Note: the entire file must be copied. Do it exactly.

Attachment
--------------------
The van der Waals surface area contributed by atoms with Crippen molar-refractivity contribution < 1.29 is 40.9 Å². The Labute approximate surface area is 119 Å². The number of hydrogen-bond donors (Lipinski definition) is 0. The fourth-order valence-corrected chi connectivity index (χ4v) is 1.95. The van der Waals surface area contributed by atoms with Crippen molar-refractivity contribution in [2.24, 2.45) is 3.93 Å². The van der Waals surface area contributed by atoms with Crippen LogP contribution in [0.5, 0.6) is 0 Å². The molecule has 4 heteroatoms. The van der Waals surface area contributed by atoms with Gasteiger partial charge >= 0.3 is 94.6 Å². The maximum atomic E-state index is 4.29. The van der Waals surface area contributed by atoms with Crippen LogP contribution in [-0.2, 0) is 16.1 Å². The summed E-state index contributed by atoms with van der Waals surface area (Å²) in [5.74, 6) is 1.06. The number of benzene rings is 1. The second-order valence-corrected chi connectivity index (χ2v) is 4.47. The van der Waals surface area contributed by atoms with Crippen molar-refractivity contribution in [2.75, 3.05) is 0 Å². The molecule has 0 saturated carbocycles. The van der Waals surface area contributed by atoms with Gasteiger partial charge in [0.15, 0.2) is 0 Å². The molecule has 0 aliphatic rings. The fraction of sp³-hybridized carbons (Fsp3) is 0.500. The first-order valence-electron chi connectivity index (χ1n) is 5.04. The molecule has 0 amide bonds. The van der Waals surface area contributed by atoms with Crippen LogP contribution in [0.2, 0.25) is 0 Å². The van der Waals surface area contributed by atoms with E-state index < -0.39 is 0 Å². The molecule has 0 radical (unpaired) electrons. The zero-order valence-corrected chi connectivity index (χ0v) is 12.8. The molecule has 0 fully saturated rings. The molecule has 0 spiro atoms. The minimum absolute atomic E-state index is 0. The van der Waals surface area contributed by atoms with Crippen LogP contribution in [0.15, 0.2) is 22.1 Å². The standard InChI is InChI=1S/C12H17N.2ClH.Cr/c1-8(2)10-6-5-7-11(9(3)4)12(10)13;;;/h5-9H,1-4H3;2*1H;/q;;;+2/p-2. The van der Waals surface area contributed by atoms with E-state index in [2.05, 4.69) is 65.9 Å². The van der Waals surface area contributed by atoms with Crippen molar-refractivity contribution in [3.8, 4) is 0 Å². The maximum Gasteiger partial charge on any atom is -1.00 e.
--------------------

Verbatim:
The van der Waals surface area contributed by atoms with Crippen molar-refractivity contribution < 1.29 is 40.9 Å². The Labute approximate surface area is 119 Å². The number of hydrogen-bond donors (Lipinski definition) is 0. The fourth-order valence-corrected chi connectivity index (χ4v) is 1.95. The van der Waals surface area contributed by atoms with Crippen molar-refractivity contribution in [2.24, 2.45) is 3.93 Å². The van der Waals surface area contributed by atoms with Crippen LogP contribution in [0.5, 0.6) is 0 Å². The molecule has 4 heteroatoms. The van der Waals surface area contributed by atoms with Gasteiger partial charge >= 0.3 is 94.6 Å². The maximum atomic E-state index is 4.29. The van der Waals surface area contributed by atoms with Crippen LogP contribution in [-0.2, 0) is 16.1 Å². The summed E-state index contributed by atoms with van der Waals surface area (Å²) in [5.74, 6) is 1.06. The number of benzene rings is 1. The second-order valence-corrected chi connectivity index (χ2v) is 4.47. The van der Waals surface area contributed by atoms with Crippen molar-refractivity contribution in [2.75, 3.05) is 0 Å². The molecule has 0 saturated carbocycles. The van der Waals surface area contributed by atoms with Gasteiger partial charge in [0.15, 0.2) is 0 Å². The molecule has 0 aliphatic rings. The fraction of sp³-hybridized carbons (Fsp3) is 0.500. The first-order valence-electron chi connectivity index (χ1n) is 5.04. The molecule has 0 amide bonds. The van der Waals surface area contributed by atoms with Crippen LogP contribution in [0.2, 0.25) is 0 Å². The van der Waals surface area contributed by atoms with E-state index < -0.39 is 0 Å². The molecule has 0 radical (unpaired) electrons. The zero-order valence-corrected chi connectivity index (χ0v) is 12.8. The molecule has 0 fully saturated rings. The molecule has 0 spiro atoms. The minimum absolute atomic E-state index is 0. The van der Waals surface area contributed by atoms with Crippen LogP contribution in [0.15, 0.2) is 22.1 Å². The standard InChI is InChI=1S/C12H17N.2ClH.Cr/c1-8(2)10-6-5-7-11(9(3)4)12(10)13;;;/h5-9H,1-4H3;2*1H;/q;;;+2/p-2. The van der Waals surface area contributed by atoms with E-state index in [2.05, 4.69) is 65.9 Å². The van der Waals surface area contributed by atoms with Crippen molar-refractivity contribution in [3.8, 4) is 0 Å². The maximum Gasteiger partial charge on any atom is -1.00 e.